How to Title a Poem
with four different flavors
For a long time, I’ve found titles to be one of the most mysterious parts of the poetry process. It’s easy to craft a title that feels like a throwaway or simply redundant. Some of the titles I’ve invented work like labels; they don’t actually add new elements.
In my recent study of the topic in preparation for the online class I’m facilitating on March 5th, I’ve started thinking about the different roles titles can fulfill. I think we can write titles that encourage their essential nature. I think revising a title helps us revise the actual poem. I have been writing better poems since I began thinking about titles.
A title can signify a destination the rest of the poem works towards.
In other words, a title can be the key that turns the lock of the poem. It can provide a vital clue. This kind of poem doesn’t work without its title. Gaia Rajan’s “After Escape” does this.
A title can set an expectation. And then, the poem makes or breaks it.
Titles that include words like “ode” or “sonnet” set a formal expectation. Titles that include phrases like “portrait of” or “letter to” set expectations related to presentation and audience. Something interesting happens when we have a word like “sonnet” in the title, but the body of the poem doesn’t end up exhibiting the characteristics we’re expecting. Not 14 lines? No turn? How is this a sonnet at all? And yet, it is.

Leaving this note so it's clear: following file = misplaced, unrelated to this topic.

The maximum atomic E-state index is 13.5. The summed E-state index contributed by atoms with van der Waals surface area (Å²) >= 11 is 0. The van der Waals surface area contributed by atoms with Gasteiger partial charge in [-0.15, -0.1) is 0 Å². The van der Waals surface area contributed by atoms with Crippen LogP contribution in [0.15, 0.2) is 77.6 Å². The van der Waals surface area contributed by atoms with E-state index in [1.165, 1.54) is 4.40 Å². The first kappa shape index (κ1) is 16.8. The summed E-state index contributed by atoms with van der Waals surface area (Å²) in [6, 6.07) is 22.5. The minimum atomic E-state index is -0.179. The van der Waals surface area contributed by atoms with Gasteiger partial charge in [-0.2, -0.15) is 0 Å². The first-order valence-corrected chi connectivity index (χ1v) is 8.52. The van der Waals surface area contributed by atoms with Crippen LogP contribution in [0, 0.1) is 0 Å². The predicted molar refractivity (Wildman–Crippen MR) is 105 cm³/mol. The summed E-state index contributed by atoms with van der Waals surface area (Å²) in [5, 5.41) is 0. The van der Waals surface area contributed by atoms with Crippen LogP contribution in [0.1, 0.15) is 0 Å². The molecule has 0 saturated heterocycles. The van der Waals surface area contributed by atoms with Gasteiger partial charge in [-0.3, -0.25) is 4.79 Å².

And what about titles that, themselves, riff on formal expectation such as “Aubade with Edits” by F. Douglas Brown or “Post Poetica” by Danielle Johnson? Not just an aubade, but the messiness of an aubade with edits. Not an ars poetica, but something beyond it.
Titles introduce tension.
As poets, I’m not sure we talk about tension enough. We are often increasing urgency and energy in our poems through tension without being able to name it.
For instance, making and breaking expectation as described above creates tension. And so does a title that uses juxtaposition or syntactically contradicts itself such as Aimee Nezhukumatathil’s “Blood Flower.”
Titles also introduce tension when they place us in a situation that we need the poem to get us out of. Patrick Phillips’s “Having a Fight With You” does this. Having a fight about what? What’s going to be the resolution? I want to hear more, not to mention that it pays homage to what the iconic queer poet Frank O’Hara’s most famous poem “Having a Coke with You.”
Titles take us back to language.
Yes, one-word titles like Robin Gow’s “Submarine” and Hedgie Choi’s “Salvage” draw our attention to single words. Titles like this work when the words have double meanings, homonyms, metaphoric resonance, and vital components.
It’s easy to write a one-word title, but harder, I think, to write a one-word title that serves as more than just a label.
Want to talk more?
If you’re interested in joining a Saturday morning online session where we’ll spend three hours doing a deep dive into titles and applying these learnings to our own poems, here’s the link to sign up.
In anticipation of this class, I’ve also written a guest post for the Loft Literary Center with an additional list of tips and considerations.